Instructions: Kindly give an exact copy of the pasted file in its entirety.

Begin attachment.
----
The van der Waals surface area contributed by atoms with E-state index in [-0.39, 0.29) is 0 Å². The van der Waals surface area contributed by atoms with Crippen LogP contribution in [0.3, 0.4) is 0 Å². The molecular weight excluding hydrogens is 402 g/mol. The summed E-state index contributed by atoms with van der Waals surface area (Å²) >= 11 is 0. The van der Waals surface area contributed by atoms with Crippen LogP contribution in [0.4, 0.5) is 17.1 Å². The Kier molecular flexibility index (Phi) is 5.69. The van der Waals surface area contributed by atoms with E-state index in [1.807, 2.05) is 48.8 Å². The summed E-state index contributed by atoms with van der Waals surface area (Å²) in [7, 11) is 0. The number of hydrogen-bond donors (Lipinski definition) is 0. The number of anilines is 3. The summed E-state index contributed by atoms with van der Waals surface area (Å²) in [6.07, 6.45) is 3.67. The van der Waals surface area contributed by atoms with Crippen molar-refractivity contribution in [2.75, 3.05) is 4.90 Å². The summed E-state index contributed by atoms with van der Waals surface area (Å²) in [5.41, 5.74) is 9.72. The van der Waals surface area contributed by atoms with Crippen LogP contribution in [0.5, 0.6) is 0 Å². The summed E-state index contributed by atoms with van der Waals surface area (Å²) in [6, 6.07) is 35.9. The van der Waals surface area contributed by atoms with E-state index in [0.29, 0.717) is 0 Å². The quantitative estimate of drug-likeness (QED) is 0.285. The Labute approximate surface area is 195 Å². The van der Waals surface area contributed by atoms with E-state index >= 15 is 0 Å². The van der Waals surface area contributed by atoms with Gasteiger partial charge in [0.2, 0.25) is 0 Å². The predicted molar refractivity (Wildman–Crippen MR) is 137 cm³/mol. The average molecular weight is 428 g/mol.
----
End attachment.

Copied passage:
The van der Waals surface area contributed by atoms with E-state index in [-0.39, 0.29) is 0 Å². The van der Waals surface area contributed by atoms with Crippen LogP contribution in [0.3, 0.4) is 0 Å². The molecular weight excluding hydrogens is 402 g/mol. The summed E-state index contributed by atoms with van der Waals surface area (Å²) >= 11 is 0. The van der Waals surface area contributed by atoms with Crippen LogP contribution in [0.4, 0.5) is 17.1 Å². The Kier molecular flexibility index (Phi) is 5.69. The van der Waals surface area contributed by atoms with E-state index in [1.807, 2.05) is 48.8 Å². The summed E-state index contributed by atoms with van der Waals surface area (Å²) in [7, 11) is 0. The number of hydrogen-bond donors (Lipinski definition) is 0. The number of anilines is 3. The summed E-state index contributed by atoms with van der Waals surface area (Å²) in [6.07, 6.45) is 3.67. The van der Waals surface area contributed by atoms with Crippen molar-refractivity contribution in [2.75, 3.05) is 4.90 Å². The summed E-state index contributed by atoms with van der Waals surface area (Å²) in [5.41, 5.74) is 9.72. The van der Waals surface area contributed by atoms with Crippen LogP contribution in [0.5, 0.6) is 0 Å². The summed E-state index contributed by atoms with van der Waals surface area (Å²) in [6, 6.07) is 35.9. The van der Waals surface area contributed by atoms with E-state index in [0.29, 0.717) is 0 Å². The quantitative estimate of drug-likeness (QED) is 0.285. The Labute approximate surface area is 195 Å². The van der Waals surface area contributed by atoms with E-state index >= 15 is 0 Å². The van der Waals surface area contributed by atoms with Gasteiger partial charge in [0.2, 0.25) is 0 Å². The predicted molar refractivity (Wildman–Crippen MR) is 137 cm³/mol. The average molecular weight is 428 g/mol.